I’m declaring war. No, I’m not assuming some pseudo-political position giving me the power to aggregate our country’s resources in a fight for power, peace or anything else dominating the headlines these days. I, Liana Vitali, am declaring war and all the power I need is the strength in my arms and a Sea Doo GTI with a 130 hp engine and a sleek, ergonomic design. Combine this with my steadfast desire to restore the Chesapeake Bay to its historic and unimaginable beauty and you’re looking at a stealthy invasive species destroyer, equipped to rid the Chesapeake Bay of its exotic aquatic vegetation invaders and able to leap tall buildings in a single bound! (OK, that part might be an exaggeration.)
I bet you’re wondering who I used my incredible skills and power to wage war upon . . . the dreaded Trapa natans. Here is its criminal rap sheet:
|Street name: Water Chestnut|
|Continents of Origin: Europe, Asia and Africa|
|Last Known Chesapeake Bay Residence: Bird and Sassafras rivers|
Criminal Record: Convicted on multiple accounts of:
Recently, I joined forces with Maryland Department of Natural Resources biologists to seek and destroy water chestnut in the Bird River, north of the city of Baltimore. We deployed one Carolina skiff and two Sea Doos to scour the shores of the entire main river and creeks. This time last year, we worked collectively to remove what seemed like half a ton of water chestnut from the river. This year, we returned to find that the skills, strategy and no doubt awesome intimidation we imposed on the invader must have struck fear into its very roots. Though their guerilla tactics of hiding amongst beloved native water lilies nearly out of sight might have worked, they clearly misjudged our abilities and dedication to the Bay. One by one, we yanked out less than a quarter of the water chestnut we removed last year. OohRah!
So does this mean that I can now hang a large and lovely banner across the front of the Chesapeake Bay Program building proudly stating “MISSION ACCOMPLISHED!”? No. But can I proudly say we’ve set an example of how combining manpower and resources with a loyal devotion for the Chesapeake Bay can result in tangible and positive changes to our creeks and rivers? Absolutely.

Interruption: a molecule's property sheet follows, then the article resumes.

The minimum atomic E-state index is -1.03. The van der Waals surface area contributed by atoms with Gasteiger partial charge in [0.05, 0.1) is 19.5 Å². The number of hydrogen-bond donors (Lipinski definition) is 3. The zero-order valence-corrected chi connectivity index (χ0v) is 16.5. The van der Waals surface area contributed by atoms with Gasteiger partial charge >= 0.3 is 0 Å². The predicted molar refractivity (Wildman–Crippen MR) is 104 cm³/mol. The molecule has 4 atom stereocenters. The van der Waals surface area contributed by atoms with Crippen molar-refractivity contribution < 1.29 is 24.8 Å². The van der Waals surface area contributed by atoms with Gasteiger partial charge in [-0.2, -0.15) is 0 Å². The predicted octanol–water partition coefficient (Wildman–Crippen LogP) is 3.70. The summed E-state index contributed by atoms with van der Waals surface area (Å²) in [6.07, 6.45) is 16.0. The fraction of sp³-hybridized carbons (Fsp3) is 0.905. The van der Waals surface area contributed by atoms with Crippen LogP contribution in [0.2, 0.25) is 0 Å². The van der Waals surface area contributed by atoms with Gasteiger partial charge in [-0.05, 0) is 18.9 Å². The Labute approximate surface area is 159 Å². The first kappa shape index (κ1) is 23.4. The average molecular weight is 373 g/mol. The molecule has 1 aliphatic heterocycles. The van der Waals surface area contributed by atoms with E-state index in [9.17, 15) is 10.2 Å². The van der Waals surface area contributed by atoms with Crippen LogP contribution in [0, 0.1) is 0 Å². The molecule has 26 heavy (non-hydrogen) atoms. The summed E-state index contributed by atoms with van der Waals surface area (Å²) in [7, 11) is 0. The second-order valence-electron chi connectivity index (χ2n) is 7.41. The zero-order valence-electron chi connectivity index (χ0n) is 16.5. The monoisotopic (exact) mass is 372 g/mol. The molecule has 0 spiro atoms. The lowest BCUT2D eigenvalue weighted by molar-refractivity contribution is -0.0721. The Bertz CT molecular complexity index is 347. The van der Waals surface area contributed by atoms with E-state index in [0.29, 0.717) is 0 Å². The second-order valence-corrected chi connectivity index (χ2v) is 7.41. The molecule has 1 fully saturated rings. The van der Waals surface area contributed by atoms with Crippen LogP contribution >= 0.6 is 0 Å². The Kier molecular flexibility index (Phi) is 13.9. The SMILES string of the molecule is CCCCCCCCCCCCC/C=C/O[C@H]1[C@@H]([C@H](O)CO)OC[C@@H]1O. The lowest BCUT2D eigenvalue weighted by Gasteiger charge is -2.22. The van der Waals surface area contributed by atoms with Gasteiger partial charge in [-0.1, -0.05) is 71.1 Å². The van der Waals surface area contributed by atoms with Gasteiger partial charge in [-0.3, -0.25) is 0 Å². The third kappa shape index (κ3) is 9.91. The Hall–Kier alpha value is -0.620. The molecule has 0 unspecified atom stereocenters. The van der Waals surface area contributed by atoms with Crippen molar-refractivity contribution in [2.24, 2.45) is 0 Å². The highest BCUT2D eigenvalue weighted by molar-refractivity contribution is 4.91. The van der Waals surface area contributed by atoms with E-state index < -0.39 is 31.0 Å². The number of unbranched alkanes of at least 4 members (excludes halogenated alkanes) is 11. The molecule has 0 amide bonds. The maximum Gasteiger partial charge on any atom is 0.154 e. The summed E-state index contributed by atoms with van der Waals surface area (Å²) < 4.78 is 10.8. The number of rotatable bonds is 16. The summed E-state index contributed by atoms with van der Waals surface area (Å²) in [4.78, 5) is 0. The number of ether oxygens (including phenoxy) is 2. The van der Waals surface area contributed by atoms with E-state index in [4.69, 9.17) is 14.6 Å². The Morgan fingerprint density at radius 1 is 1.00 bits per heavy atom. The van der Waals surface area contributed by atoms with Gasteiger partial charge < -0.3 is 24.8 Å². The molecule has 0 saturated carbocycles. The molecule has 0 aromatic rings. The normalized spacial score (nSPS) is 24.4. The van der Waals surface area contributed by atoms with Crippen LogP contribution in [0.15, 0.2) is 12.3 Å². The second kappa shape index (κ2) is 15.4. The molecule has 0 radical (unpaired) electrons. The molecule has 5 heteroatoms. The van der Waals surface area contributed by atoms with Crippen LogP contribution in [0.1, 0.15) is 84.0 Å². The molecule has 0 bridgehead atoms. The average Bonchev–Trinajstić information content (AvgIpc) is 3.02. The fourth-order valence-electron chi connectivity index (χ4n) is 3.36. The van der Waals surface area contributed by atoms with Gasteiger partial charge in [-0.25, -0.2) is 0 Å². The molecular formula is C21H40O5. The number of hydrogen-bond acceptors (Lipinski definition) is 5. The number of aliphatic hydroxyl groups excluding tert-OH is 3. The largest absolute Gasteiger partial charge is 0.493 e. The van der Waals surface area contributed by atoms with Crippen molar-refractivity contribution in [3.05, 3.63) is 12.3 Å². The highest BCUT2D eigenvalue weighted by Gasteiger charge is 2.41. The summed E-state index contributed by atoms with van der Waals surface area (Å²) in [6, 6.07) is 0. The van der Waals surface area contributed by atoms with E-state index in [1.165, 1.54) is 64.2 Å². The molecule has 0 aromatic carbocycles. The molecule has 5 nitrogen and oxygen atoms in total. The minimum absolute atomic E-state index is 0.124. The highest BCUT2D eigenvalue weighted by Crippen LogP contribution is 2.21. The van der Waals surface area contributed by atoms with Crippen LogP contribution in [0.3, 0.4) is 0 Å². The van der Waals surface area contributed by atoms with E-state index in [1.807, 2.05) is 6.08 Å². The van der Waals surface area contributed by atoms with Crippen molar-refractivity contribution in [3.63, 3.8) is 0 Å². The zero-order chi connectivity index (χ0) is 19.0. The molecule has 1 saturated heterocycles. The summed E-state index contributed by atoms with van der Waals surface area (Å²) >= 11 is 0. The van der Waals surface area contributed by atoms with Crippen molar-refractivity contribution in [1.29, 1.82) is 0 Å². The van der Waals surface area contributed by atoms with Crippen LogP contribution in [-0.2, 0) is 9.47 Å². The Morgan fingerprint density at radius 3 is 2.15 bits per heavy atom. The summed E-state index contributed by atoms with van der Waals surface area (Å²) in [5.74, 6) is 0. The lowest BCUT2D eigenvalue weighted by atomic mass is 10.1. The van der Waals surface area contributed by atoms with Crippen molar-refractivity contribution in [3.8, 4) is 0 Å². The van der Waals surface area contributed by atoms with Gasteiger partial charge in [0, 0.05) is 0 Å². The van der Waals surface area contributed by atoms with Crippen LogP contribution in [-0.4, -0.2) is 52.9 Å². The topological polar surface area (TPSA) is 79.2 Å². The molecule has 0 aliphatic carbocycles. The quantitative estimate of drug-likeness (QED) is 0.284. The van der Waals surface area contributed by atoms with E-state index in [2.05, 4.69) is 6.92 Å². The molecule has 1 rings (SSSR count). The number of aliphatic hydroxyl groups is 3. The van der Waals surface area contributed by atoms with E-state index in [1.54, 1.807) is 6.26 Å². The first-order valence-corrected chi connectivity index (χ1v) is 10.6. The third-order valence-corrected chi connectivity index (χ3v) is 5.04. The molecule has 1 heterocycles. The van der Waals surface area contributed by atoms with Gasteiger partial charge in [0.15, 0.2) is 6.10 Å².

Washington, D.C., has banned the use and sale of coal-tar pavement products to curb the flow of a toxic chemical contaminant called polycyclic aromatic hydrocarbons (PAHs) to the Anacostia River, Potomac River and Chesapeake Bay.
Coal-tar pavement sealers, which are commonly used to seal asphalt driveways and parking lots, are a major source of PAHs. The dust from parking lots sealed with coal tar has more than three times the concentration of PAHs as undiluted used motor oil, which is considered a leading source of PAHs. Other sources include auto exhaust, tire particles and broken-up asphalt.
A recent scientific study by the U.S. Geological Survey showed that PAH concentrations in dust from parking lots sealed with coal-tar products are about 80 times higher than in dust from unsealed parking lots. In D.C., rain washes these toxic PAHs from coal-tar sealant off paved surfaces and into the streams and creeks that flow to the Anacostia River, the Potomac River and the Chesapeake Bay. Research suggests that total PAH loads washed off parking lots could be reduced by as much as 90 percent if parking lots were left unsealed.
PAHs have been shown to cause cancerous tumors in animals, even in single doses. Non-cancerous health effects can include immune system suppression and red blood cell damage. In fish and invertebrates, adverse health effects have included cataracts, fin erosion, liver and reproductive abnormalities, and even death.
In the Anacostia River, scientists have discovered high rates of PAH-related lesions and tumors on bottom-dwelling fish. In one Fish and Wildlife Service study, 50 to 60 percent of collected fish had liver tumors. Tests suggested that PAH exposure was likely responsible for the tumors.
“It’s rare that we have a chance to knock out this kind of pollution in one fell swoop,” said George S. Hawkins, director of the D.C. Department of the Environment. “Now that we’ve discovered what’s in coal tar and what it does, we have a rare opportunity to protect our waterways relatively easily.”
The coal-tar pavement product ban took effect on July 1. Learn more about the ban at the District of Columbia’s website.